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AI startup can allegedly make heart diagnosis within six minutes

AI startup can allegedly make heart diagnosis within six minutes

PanARMENIAN.Net - As technology takes giant leaps, an Artificial Intelligence (AI) medical startup Tricog claims of offering speedy diagnosis for heart patients based on their electrocardiography (ECG) data and that too within six minutes, Connected to India reports.

This development will allow people suffering from a heart condition to soon get a specialist’s help.

An ECG machine with a Tricog add-on encrypts a patient's results and sends them to a cloud, where a machine-learning algorithm interprets the data and forms a diagnosis.

There is a team of 20 doctors who work round the clock at centrally located hub to verify the data. The closest hospital is alerted so doctors can be on standby to provide treatment.

Tricog recently raised some USD4 million from investors including Japanese based venture capital company The University of Tokyo Edge Capital.

A team of medical experts and technologists founded Tricog with an aim to help preserve people’s lives through technology. Its solution involves installing a cloud connected ECG machine in primary and secondary care medical centres — clinics, polyclinics, nursing homes and hospitals.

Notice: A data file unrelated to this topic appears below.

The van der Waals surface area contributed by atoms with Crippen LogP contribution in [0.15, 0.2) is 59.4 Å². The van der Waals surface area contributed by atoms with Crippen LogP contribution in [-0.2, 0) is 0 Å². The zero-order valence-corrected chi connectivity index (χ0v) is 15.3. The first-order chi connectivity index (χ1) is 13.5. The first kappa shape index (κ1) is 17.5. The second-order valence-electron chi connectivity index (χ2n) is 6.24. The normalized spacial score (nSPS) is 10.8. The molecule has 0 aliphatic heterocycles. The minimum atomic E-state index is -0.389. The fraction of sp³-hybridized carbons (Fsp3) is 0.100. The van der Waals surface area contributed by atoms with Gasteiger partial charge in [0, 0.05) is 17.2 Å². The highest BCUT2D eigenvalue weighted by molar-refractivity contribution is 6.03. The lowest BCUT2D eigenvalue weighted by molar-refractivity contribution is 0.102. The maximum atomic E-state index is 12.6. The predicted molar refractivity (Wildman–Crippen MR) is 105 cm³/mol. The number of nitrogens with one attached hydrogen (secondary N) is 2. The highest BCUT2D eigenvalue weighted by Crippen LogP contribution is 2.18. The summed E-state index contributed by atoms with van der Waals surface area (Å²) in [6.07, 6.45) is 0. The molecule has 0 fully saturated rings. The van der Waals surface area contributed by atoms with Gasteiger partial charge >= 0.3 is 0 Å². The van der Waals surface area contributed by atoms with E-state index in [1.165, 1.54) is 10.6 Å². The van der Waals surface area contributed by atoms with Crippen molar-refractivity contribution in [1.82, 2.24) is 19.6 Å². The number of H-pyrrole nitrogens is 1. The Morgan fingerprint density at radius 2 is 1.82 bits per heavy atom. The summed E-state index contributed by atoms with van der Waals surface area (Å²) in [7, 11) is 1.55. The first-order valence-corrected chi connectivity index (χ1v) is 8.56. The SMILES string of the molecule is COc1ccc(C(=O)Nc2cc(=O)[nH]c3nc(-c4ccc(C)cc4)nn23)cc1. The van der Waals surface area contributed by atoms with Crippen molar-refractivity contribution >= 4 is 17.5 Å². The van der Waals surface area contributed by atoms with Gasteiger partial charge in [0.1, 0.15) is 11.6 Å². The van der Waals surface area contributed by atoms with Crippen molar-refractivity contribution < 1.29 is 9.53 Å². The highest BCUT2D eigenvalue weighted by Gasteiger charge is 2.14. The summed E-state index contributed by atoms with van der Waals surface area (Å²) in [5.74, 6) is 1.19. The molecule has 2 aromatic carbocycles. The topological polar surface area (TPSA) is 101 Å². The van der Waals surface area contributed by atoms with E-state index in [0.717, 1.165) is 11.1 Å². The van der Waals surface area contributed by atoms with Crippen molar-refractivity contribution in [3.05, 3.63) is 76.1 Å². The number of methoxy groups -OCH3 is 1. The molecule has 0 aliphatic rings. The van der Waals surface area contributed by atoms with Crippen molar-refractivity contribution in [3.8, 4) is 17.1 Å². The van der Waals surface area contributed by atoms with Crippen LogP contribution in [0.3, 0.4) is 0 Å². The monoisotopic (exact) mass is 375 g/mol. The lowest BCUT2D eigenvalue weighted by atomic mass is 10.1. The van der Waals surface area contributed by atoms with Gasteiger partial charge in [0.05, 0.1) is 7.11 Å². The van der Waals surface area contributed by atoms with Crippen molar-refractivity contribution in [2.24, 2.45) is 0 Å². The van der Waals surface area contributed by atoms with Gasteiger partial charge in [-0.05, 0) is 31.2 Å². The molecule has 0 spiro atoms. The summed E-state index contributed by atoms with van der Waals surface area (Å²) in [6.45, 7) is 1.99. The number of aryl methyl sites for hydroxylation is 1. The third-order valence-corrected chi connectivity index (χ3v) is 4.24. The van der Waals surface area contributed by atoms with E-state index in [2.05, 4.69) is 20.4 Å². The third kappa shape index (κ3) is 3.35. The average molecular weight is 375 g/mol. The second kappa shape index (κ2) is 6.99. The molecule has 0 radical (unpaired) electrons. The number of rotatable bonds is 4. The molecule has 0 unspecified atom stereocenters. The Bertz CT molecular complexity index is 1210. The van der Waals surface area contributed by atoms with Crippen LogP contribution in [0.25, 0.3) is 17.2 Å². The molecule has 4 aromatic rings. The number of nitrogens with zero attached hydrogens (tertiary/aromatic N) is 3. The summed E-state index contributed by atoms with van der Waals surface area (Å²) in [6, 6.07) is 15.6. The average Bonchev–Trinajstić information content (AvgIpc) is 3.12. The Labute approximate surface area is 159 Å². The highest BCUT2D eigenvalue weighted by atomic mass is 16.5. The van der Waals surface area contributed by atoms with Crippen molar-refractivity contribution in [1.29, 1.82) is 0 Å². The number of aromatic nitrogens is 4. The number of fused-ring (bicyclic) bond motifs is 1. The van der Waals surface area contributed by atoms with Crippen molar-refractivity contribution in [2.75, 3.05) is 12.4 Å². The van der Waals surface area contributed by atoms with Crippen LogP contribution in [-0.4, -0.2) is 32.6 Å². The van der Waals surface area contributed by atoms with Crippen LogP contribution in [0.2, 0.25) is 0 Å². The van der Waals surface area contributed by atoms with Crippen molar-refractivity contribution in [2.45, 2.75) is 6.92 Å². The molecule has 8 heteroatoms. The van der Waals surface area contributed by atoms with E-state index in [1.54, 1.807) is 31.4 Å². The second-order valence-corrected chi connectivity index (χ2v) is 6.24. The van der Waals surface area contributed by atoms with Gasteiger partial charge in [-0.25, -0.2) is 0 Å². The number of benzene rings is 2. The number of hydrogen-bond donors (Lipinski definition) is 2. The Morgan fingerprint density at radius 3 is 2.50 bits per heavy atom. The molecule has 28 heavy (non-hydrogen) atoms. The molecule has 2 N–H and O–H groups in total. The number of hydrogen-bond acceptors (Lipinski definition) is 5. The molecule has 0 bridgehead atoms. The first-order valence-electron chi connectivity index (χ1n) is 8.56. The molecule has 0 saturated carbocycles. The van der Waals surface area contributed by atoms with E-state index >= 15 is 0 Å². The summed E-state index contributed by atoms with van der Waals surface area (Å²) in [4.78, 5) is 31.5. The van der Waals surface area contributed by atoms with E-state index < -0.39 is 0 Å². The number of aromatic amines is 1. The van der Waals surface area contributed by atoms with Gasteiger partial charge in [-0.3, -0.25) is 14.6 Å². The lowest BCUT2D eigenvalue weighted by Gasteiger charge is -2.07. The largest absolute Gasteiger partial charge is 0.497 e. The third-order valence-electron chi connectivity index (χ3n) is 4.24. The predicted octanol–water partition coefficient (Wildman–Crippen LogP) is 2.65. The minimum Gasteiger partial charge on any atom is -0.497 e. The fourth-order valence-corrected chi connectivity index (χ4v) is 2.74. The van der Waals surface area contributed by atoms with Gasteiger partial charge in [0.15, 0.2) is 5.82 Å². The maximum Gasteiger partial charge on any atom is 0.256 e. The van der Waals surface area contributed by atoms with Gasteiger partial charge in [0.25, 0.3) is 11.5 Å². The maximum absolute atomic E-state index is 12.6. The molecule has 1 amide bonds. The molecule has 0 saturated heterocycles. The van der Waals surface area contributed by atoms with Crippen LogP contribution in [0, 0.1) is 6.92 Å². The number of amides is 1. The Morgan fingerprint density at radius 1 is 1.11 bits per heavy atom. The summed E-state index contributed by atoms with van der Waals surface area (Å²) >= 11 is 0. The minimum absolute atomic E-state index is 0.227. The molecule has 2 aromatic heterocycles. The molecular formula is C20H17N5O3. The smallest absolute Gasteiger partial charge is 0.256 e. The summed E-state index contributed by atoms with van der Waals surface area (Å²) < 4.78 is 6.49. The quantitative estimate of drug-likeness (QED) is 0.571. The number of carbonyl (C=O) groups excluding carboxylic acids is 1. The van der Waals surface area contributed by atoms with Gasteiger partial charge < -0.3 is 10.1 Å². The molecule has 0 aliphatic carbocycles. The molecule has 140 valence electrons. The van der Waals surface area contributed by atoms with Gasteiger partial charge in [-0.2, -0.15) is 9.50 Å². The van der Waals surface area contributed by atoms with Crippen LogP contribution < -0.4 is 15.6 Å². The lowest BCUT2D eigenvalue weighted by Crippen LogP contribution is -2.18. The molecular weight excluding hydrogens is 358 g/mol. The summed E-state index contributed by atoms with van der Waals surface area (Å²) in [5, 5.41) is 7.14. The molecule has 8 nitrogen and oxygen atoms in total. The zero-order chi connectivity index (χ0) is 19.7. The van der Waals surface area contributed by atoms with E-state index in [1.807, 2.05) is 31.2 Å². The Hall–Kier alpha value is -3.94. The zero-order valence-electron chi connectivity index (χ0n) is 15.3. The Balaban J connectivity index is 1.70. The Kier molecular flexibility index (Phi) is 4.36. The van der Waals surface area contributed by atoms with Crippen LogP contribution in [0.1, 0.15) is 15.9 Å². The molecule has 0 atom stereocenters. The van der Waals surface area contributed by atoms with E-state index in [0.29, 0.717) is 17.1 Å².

The moment a doctor takes a patient’s ECG, the information is sent to their centrally located hub where medical experts are available 24×7. So every time an ECG is performed with Tricog’s cloud-connected ECG device, a Tricog specialist interprets it and sends the report through an SMS as well as a message on their mobile app.

Dr Charit Bhograj, co-founder of Tricog and cardiologist, said, “The service is available in 12 countries including India, Indonesia and Malaysia, and has diagnosed 1.5 million patients over the past years.”

Tricog is in talks to partner a Singapore maker of ECG machines, allowing its AI system to be integrated with these machines and used in the island.

Bhograj established Tricog in 2014 with a group of co-founders including a former researcher at IBM and a former member of Texas Instruments' self-driving technology development team.

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